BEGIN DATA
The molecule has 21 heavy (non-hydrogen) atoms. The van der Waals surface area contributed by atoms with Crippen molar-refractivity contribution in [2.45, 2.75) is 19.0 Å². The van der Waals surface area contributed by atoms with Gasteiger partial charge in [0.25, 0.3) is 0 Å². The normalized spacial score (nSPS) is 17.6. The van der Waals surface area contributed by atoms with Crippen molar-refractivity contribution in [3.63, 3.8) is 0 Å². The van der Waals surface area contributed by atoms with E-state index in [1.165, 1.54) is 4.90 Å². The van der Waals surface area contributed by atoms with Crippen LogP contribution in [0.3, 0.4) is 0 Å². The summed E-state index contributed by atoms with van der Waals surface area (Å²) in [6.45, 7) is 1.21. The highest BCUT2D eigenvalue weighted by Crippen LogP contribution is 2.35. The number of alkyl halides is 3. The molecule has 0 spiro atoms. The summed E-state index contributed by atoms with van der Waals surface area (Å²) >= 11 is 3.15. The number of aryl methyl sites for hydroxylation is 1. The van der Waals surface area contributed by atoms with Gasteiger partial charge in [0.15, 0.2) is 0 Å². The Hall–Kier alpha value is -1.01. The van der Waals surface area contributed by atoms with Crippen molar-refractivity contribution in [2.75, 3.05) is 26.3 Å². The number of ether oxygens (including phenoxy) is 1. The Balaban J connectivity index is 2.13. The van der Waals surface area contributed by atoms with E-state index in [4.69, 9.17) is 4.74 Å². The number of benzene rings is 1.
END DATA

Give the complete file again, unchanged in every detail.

The molecule has 21 heavy (non-hydrogen) atoms. The van der Waals surface area contributed by atoms with Crippen molar-refractivity contribution in [2.45, 2.75) is 19.0 Å². The van der Waals surface area contributed by atoms with Gasteiger partial charge in [0.25, 0.3) is 0 Å². The normalized spacial score (nSPS) is 17.6. The van der Waals surface area contributed by atoms with Crippen molar-refractivity contribution in [3.63, 3.8) is 0 Å². The van der Waals surface area contributed by atoms with E-state index in [1.165, 1.54) is 4.90 Å². The van der Waals surface area contributed by atoms with Crippen LogP contribution in [0.3, 0.4) is 0 Å². The summed E-state index contributed by atoms with van der Waals surface area (Å²) in [6.45, 7) is 1.21. The highest BCUT2D eigenvalue weighted by Crippen LogP contribution is 2.35. The number of alkyl halides is 3. The molecule has 0 spiro atoms. The summed E-state index contributed by atoms with van der Waals surface area (Å²) >= 11 is 3.15. The number of aryl methyl sites for hydroxylation is 1. The van der Waals surface area contributed by atoms with Gasteiger partial charge in [0.15, 0.2) is 0 Å². The Hall–Kier alpha value is -1.01. The van der Waals surface area contributed by atoms with Crippen molar-refractivity contribution in [2.75, 3.05) is 26.3 Å². The number of ether oxygens (including phenoxy) is 1. The Balaban J connectivity index is 2.13. The van der Waals surface area contributed by atoms with E-state index in [4.69, 9.17) is 4.74 Å². The number of benzene rings is 1.